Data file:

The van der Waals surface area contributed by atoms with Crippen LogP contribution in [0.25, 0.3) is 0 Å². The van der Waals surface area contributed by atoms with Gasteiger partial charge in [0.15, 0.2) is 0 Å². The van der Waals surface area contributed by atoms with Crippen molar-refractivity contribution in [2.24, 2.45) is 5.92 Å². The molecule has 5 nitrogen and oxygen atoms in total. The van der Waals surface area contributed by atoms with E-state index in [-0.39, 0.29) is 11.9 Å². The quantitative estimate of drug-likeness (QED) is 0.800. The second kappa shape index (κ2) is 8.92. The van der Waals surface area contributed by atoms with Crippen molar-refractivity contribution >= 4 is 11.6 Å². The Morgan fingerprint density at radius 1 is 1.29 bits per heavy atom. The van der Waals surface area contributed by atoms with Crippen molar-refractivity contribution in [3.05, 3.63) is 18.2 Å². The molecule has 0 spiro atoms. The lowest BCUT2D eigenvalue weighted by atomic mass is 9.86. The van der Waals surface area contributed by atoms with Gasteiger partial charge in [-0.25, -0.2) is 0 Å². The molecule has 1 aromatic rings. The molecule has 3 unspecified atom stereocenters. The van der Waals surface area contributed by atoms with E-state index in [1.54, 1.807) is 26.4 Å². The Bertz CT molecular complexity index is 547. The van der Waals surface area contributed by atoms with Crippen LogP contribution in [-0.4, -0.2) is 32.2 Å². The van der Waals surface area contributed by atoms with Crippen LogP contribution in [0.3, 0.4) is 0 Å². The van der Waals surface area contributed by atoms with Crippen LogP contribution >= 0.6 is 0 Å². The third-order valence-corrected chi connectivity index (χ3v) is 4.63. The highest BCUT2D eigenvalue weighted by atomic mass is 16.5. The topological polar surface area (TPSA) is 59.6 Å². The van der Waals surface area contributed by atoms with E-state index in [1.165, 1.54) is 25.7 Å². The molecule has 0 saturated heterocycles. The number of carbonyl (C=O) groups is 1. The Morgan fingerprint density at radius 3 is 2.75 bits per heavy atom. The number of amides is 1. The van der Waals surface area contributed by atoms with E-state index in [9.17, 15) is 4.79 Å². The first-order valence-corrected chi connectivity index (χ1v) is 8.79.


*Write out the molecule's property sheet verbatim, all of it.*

The van der Waals surface area contributed by atoms with Crippen LogP contribution in [0.25, 0.3) is 0 Å². The van der Waals surface area contributed by atoms with Gasteiger partial charge in [0.15, 0.2) is 0 Å². The van der Waals surface area contributed by atoms with Crippen molar-refractivity contribution in [2.24, 2.45) is 5.92 Å². The molecule has 5 nitrogen and oxygen atoms in total. The van der Waals surface area contributed by atoms with E-state index in [-0.39, 0.29) is 11.9 Å². The quantitative estimate of drug-likeness (QED) is 0.800. The second kappa shape index (κ2) is 8.92. The van der Waals surface area contributed by atoms with Crippen molar-refractivity contribution >= 4 is 11.6 Å². The Morgan fingerprint density at radius 1 is 1.29 bits per heavy atom. The van der Waals surface area contributed by atoms with Crippen molar-refractivity contribution in [3.05, 3.63) is 18.2 Å². The molecule has 0 spiro atoms. The lowest BCUT2D eigenvalue weighted by atomic mass is 9.86. The van der Waals surface area contributed by atoms with Gasteiger partial charge in [-0.25, -0.2) is 0 Å². The molecule has 1 aromatic rings. The molecule has 3 unspecified atom stereocenters. The van der Waals surface area contributed by atoms with E-state index in [1.54, 1.807) is 26.4 Å². The Bertz CT molecular complexity index is 547. The van der Waals surface area contributed by atoms with Crippen LogP contribution in [-0.4, -0.2) is 32.2 Å². The van der Waals surface area contributed by atoms with Crippen LogP contribution in [0.3, 0.4) is 0 Å². The van der Waals surface area contributed by atoms with Crippen LogP contribution >= 0.6 is 0 Å². The third-order valence-corrected chi connectivity index (χ3v) is 4.63. The highest BCUT2D eigenvalue weighted by atomic mass is 16.5. The topological polar surface area (TPSA) is 59.6 Å². The van der Waals surface area contributed by atoms with E-state index in [1.165, 1.54) is 25.7 Å². The molecule has 0 saturated heterocycles. The number of carbonyl (C=O) groups is 1. The Morgan fingerprint density at radius 3 is 2.75 bits per heavy atom. The number of amides is 1. The van der Waals surface area contributed by atoms with E-state index in [9.17, 15) is 4.79 Å². The first-order valence-corrected chi connectivity index (χ1v) is 8.79.